Today, I took my husband's recommendation to stay home and get some things done instead of visiting him at the hospital. I must admit that I did feel a pang of guilt when I spent almost two hours at the gym. But once I got back home and set out to catch up on all my work that I had neglected last week, I approached it with a newfound vigor and energy. I haven't yet booked that massage that people keep suggesting, though. Maybe that's next.

What's your experience with caregiving? Have you been in that role? How have you dealt with its demands?

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I was a caregiver for my elderly mom at the end of her life, seven months of hospice. People often asked me how I managed, from what well came the strength I summoned for this task. I still wonder sometimes. When faced with such a situation, you simply cope. Mothering experience does help though. Caring for one's spouse must be a challenge. I was really grateful to have hospice workers giving advice. Caregiving on one's own is more difficult. Remember to reach out to others, and take care of yourself. That massage sound like an excellent idea ....

Oh Sheryl,

My heart goes out to you and your husband. I hope he's on the mend and that this is all a very bad memory this time next year.

I was an unexpected caregiver to my father the week he died. My younger brother went in for emergency surgery and my mother was up with him when my father entered the final stage of his battle with cancer. Luckily I was there, but, while it only lasted a week and I did have nurses and hospice to help, my father wanted to be at home and I found myself in a role I hadn't expected. I'm glad I was able to help my father, but I was so worn out, stressed out and sad that I don't know how people do it for much longer. I did feel guilty that I wasn't more Florence Nightingale, but I now realize that all we can do is our best.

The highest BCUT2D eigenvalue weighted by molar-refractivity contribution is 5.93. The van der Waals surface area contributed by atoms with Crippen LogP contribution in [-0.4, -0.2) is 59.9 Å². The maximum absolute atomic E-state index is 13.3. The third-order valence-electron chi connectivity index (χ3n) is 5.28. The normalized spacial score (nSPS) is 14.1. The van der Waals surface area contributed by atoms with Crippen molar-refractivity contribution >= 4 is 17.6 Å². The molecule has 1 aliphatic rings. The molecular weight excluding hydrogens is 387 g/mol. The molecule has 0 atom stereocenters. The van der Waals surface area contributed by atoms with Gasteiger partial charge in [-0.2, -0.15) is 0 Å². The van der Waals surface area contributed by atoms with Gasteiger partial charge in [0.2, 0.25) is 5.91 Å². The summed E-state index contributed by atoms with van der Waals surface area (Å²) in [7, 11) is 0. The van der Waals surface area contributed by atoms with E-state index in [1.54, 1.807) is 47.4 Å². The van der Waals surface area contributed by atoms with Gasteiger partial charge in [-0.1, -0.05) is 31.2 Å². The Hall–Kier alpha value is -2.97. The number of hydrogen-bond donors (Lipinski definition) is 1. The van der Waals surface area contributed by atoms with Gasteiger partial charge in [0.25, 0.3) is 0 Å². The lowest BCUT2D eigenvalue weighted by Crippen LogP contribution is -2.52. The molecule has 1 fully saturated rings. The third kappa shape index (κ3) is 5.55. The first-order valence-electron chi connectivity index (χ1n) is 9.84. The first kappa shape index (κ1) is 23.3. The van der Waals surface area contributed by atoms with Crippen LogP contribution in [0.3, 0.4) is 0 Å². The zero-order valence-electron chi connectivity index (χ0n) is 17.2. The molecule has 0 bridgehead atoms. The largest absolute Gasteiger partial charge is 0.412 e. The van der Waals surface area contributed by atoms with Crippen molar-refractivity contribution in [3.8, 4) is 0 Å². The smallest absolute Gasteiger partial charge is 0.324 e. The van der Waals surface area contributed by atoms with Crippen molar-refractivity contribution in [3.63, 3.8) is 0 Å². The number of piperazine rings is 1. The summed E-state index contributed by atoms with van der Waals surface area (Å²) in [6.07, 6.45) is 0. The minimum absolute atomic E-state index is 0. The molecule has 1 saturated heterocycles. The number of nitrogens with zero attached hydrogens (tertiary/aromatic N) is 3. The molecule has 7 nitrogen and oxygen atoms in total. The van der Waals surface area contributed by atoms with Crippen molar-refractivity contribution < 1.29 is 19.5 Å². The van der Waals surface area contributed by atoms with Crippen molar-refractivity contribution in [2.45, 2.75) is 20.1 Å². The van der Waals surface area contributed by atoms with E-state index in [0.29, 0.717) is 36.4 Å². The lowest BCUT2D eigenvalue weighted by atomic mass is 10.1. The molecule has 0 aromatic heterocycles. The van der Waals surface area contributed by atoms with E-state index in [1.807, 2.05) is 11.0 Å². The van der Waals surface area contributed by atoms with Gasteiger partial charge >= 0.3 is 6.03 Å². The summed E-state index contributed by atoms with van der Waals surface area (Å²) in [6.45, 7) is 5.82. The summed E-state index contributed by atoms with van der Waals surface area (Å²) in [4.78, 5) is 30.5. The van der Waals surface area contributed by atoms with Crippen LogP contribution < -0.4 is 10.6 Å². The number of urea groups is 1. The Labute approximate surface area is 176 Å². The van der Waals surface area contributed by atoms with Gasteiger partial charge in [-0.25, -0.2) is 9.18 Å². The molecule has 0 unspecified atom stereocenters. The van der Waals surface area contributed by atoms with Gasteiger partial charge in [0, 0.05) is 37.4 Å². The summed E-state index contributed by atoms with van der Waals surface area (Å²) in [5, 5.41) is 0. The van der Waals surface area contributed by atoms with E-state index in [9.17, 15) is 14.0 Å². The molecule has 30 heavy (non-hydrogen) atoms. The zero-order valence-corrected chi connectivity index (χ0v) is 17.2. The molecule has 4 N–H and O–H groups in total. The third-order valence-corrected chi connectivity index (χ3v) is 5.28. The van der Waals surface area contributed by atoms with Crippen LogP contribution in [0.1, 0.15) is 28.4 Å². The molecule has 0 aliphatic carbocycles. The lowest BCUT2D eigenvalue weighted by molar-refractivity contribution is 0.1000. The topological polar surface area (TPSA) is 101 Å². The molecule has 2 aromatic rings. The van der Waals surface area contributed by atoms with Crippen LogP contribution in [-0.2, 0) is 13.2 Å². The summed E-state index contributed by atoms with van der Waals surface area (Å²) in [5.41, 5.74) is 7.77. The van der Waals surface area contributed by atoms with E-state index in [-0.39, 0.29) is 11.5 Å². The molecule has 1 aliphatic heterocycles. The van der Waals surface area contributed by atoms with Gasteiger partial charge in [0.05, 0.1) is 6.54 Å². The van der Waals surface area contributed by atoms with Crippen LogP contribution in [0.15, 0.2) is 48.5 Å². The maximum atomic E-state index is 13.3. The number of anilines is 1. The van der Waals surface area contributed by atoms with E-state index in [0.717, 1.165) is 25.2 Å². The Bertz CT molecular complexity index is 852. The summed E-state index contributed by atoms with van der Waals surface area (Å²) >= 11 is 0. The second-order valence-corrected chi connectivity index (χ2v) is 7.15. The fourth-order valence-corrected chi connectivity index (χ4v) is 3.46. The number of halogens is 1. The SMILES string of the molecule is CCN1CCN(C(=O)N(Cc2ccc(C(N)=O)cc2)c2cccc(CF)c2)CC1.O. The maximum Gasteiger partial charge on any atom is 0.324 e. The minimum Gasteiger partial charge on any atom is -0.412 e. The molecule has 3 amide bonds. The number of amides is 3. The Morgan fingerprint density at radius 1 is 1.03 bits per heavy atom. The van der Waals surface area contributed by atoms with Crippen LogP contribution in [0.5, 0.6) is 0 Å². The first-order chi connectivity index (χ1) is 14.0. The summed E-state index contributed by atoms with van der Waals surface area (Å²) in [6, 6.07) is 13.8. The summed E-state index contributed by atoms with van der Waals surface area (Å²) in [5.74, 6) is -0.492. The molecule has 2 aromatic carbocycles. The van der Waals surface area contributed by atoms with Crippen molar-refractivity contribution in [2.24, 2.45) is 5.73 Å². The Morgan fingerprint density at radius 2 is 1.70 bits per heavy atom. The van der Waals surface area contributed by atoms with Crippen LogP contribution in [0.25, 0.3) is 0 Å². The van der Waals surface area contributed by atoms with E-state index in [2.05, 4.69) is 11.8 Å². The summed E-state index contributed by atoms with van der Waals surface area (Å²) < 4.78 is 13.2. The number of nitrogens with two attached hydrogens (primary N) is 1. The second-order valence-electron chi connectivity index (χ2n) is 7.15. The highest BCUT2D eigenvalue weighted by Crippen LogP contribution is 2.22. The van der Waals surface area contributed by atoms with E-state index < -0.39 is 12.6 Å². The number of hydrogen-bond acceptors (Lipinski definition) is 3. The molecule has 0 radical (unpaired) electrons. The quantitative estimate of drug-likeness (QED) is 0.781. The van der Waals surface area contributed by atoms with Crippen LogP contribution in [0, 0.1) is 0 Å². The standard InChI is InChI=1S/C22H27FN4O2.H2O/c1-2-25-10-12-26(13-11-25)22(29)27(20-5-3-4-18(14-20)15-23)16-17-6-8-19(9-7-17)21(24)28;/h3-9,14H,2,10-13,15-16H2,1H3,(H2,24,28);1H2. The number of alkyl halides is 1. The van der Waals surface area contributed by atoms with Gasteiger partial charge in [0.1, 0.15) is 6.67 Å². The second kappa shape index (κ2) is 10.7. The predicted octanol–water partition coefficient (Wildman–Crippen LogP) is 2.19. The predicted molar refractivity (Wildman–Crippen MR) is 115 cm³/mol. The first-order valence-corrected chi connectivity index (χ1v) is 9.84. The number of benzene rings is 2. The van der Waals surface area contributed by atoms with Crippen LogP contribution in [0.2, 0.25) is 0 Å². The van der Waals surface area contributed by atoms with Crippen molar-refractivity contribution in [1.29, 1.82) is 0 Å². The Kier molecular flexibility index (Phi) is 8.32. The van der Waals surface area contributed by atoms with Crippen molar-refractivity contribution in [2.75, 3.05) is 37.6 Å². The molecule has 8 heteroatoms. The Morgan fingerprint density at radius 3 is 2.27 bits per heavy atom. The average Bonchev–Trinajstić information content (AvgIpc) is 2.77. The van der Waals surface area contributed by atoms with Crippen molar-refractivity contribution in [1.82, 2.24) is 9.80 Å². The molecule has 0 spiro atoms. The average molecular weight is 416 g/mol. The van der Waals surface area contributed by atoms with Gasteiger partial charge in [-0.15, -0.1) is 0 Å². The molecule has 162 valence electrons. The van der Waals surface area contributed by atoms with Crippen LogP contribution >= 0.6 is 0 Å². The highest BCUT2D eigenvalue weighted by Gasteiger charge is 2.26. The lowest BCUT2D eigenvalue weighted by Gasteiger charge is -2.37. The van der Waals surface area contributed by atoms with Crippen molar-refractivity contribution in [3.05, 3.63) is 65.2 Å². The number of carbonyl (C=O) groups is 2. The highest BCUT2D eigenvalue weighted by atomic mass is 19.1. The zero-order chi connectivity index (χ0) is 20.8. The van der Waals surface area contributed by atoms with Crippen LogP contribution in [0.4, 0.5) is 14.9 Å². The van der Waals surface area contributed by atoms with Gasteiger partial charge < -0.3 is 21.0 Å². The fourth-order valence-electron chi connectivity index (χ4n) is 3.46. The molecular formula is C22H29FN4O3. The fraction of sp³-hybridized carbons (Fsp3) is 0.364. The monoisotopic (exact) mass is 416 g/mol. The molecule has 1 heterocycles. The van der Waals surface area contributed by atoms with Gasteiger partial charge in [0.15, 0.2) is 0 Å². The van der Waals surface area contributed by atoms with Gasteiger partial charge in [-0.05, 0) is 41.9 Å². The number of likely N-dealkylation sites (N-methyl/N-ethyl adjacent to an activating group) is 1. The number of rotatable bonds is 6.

I'm e-mailing this to my sister who is caring for her husband who has leukemia. She thinks she is fine, but had an accident which could have killed her, and I think the lack of attention that led to the accident can be traced to the stress she is under.

I've done it, too. It is NOT easy, but as Alexandra said, you just cope when you have to.

P.S. I just had to tell you--the "captcha" word below my message is "exhausts". How appropriate!

There's nothing that makes you feel quite as frazzled, vulnerable and out-of-control as caring for someone you love who is ill. Thankfully, I've only had days or weeks with that type of experience--nothing long term as you describe here. But thank you for sharing your story so honestly.

I have a husband and daughter with chronic illnesses so I've thought a lot about this. It is very draining and hard to be the caregiver. The hardest part for me is the helpless feeling when there is nothing I can do and I have to watch them suffer. I've learned that I have to take care of myself so that I am able to take care of them. Wishing your husband a speedy recovery!

It's true. Just keep saying over and over to yourself, "People want to help me. People want me to be happy and stress free." It's more selfish to turn away help than to accept it sometimes. Take care of yourself. Care giving is hard--one of the highest areas of burnout.